“Will They Take My Vent?”: Ethical Considerations with Personal Ventilator Reallocation During COVID-19


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Tag(s): Legacy post
Topic(s): Clinical Ethics Decision making Ethics Health Care Health Policy & Insurance Justice Public Health Social Justice

by Laura Guidry-Grimes, PhD and Katie Savin, MSW


The COVID-19 pandemic has led to intense conversations about ventilator allocation and reallocation during a crisis standard of care (CSC). The possibility of reallocating ventilators through a triage process is a source of profound concern for people who rely on personal ventilators (PVs) in their everyday life. Alice Wong, a disability activist and PV user, explains this concern: “Were I to contract coronavirus, I imagine a doctor might read my chart, look at me, and think I’m a waste of their efforts and precious resources that never should have been in shortage to begin with. He might even take my ventilator for other patients who have a better shot at survival than me.” Bioethicists, health care professionals, and public agencies must pay attention to this concern and clarify promptly: Are PVs part of the reallocation pool with COVID-19, or not? Should they be, or not? We argue that PVs should be protected in all cases and that triage protocols should be immediately clarified to demonstrate such protection.

For the purpose of this discussion, PVs refer to ventilators that individuals use in their homes, whether that be private homes in a community or in long-term care environments such as group homes and nursing homes. Their financial relationship to PVs may differ – e.g. people may rent, borrow, or own them, and this relationship is likely mediated by health insurance. Still, we argue that the nature of the financial relationship is immaterial to the personal and intimate sense of ownership that a long-time ventilator user experiences. When a person’s life depends on having a ventilator present at their side, the PV may be incorporated into their bodily representation and sense of bodily ownership and control. In fact, research has demonstrated that the brain adapts to incorporate wheelchairs and other assistive devices into the perception of one’s body and personal space in relationship to the environment. An implication of this research is that taking away someone’s PV is a direct assault on their bodily integrity—it is akin to taking away a part of their physical body, whether a vital organ or limb. This is important to appreciate the terror wrought from the suggestion that PVs could be taken away in a triage process.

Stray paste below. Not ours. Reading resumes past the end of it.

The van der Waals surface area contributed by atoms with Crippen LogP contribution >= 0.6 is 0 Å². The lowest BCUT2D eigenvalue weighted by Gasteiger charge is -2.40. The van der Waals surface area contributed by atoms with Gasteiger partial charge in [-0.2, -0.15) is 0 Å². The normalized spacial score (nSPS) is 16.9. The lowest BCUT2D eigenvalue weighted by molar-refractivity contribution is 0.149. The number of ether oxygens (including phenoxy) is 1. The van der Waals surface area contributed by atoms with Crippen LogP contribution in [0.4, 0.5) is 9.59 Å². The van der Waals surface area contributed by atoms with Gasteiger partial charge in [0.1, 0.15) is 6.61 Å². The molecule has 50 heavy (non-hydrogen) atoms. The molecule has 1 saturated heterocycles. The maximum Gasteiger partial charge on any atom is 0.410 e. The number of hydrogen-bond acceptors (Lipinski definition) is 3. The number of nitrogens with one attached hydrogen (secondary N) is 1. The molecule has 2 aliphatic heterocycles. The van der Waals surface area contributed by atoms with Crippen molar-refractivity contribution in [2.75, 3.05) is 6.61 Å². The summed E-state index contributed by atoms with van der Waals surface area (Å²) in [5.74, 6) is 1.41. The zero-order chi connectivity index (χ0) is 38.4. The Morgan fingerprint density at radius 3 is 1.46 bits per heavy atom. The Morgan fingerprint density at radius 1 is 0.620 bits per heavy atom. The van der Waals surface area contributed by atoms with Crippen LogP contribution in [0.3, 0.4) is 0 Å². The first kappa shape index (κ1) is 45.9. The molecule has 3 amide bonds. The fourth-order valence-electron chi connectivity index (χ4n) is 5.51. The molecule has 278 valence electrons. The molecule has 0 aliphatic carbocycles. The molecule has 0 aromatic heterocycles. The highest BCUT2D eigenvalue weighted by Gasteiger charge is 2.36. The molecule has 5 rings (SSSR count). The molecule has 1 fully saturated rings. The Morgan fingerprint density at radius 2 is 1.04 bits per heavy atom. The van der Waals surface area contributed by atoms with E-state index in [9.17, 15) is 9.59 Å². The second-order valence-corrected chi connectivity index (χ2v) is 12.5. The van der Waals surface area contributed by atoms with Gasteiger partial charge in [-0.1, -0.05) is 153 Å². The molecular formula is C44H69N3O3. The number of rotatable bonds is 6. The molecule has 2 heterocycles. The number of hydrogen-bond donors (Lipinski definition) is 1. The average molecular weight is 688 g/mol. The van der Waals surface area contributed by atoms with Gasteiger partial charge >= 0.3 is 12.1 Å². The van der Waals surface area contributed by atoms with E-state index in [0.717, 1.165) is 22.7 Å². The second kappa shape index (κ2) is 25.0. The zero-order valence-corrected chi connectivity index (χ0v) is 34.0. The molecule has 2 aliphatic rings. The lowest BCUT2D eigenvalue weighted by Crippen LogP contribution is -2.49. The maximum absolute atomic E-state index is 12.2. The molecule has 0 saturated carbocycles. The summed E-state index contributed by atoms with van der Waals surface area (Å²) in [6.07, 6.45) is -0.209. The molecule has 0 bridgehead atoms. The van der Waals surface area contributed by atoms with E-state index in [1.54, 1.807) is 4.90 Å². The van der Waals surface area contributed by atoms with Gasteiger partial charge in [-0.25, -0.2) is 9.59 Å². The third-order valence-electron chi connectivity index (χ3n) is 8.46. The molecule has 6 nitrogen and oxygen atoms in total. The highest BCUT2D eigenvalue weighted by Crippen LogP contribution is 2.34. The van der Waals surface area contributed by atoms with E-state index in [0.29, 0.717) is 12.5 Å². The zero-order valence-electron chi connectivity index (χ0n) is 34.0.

Triage protocols usually focus on ventilators within the hospital, not those outside in the community. Yet there has been debate, described in the 2009 Guidance for Establishing Crisis Standards of Care for Use in Disaster Situations by the Institute of Medicine (now National Academy of Medicine), about how chronic use ventilators should factor into triage decisions during a public health disaster (see pg. 34 ff). Last month in The New York Times, Ari Ne’eman claimed that the 2015 New York triage guidelines would “permit hospitals to take away ventilators from those who use them on an ongoing basis in the community or at a long-term care facility if they seek hospital care.” Joseph Fins, who served on the Task Force responsible for these guidelines, has refuted this characterization of the PV reallocation process, though their exchange underscores the importance of clarity and transparency.